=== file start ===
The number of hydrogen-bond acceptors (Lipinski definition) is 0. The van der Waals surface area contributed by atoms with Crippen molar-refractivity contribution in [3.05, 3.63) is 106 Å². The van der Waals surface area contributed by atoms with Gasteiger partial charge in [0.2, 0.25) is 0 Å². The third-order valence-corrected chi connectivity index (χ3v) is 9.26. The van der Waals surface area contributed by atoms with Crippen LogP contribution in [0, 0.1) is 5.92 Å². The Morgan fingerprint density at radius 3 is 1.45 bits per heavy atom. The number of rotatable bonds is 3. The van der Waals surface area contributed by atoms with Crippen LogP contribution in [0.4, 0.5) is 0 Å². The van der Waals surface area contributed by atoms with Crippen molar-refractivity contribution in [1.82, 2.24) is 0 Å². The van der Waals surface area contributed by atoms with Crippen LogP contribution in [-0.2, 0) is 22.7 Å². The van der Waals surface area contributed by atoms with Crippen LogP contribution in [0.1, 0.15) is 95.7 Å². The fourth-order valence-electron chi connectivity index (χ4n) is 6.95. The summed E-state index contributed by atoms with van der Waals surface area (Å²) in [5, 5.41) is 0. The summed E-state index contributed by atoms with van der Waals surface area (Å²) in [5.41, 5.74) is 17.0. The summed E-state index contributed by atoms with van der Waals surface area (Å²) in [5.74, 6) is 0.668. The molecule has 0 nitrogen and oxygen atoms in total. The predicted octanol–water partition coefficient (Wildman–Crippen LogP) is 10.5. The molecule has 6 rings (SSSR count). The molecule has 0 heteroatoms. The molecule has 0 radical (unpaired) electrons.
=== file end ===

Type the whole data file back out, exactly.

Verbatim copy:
The number of hydrogen-bond acceptors (Lipinski definition) is 0. The van der Waals surface area contributed by atoms with Crippen molar-refractivity contribution in [3.05, 3.63) is 106 Å². The van der Waals surface area contributed by atoms with Gasteiger partial charge in [0.2, 0.25) is 0 Å². The third-order valence-corrected chi connectivity index (χ3v) is 9.26. The van der Waals surface area contributed by atoms with Crippen LogP contribution in [0, 0.1) is 5.92 Å². The Morgan fingerprint density at radius 3 is 1.45 bits per heavy atom. The number of rotatable bonds is 3. The van der Waals surface area contributed by atoms with Crippen LogP contribution in [0.4, 0.5) is 0 Å². The van der Waals surface area contributed by atoms with Crippen molar-refractivity contribution in [1.82, 2.24) is 0 Å². The van der Waals surface area contributed by atoms with Crippen LogP contribution in [-0.2, 0) is 22.7 Å². The van der Waals surface area contributed by atoms with Crippen LogP contribution in [0.1, 0.15) is 95.7 Å². The fourth-order valence-electron chi connectivity index (χ4n) is 6.95. The summed E-state index contributed by atoms with van der Waals surface area (Å²) in [5, 5.41) is 0. The summed E-state index contributed by atoms with van der Waals surface area (Å²) in [5.41, 5.74) is 17.0. The summed E-state index contributed by atoms with van der Waals surface area (Å²) in [5.74, 6) is 0.668. The molecule has 0 nitrogen and oxygen atoms in total. The predicted octanol–water partition coefficient (Wildman–Crippen LogP) is 10.5. The molecule has 6 rings (SSSR count). The molecule has 0 heteroatoms. The molecule has 0 radical (unpaired) electrons.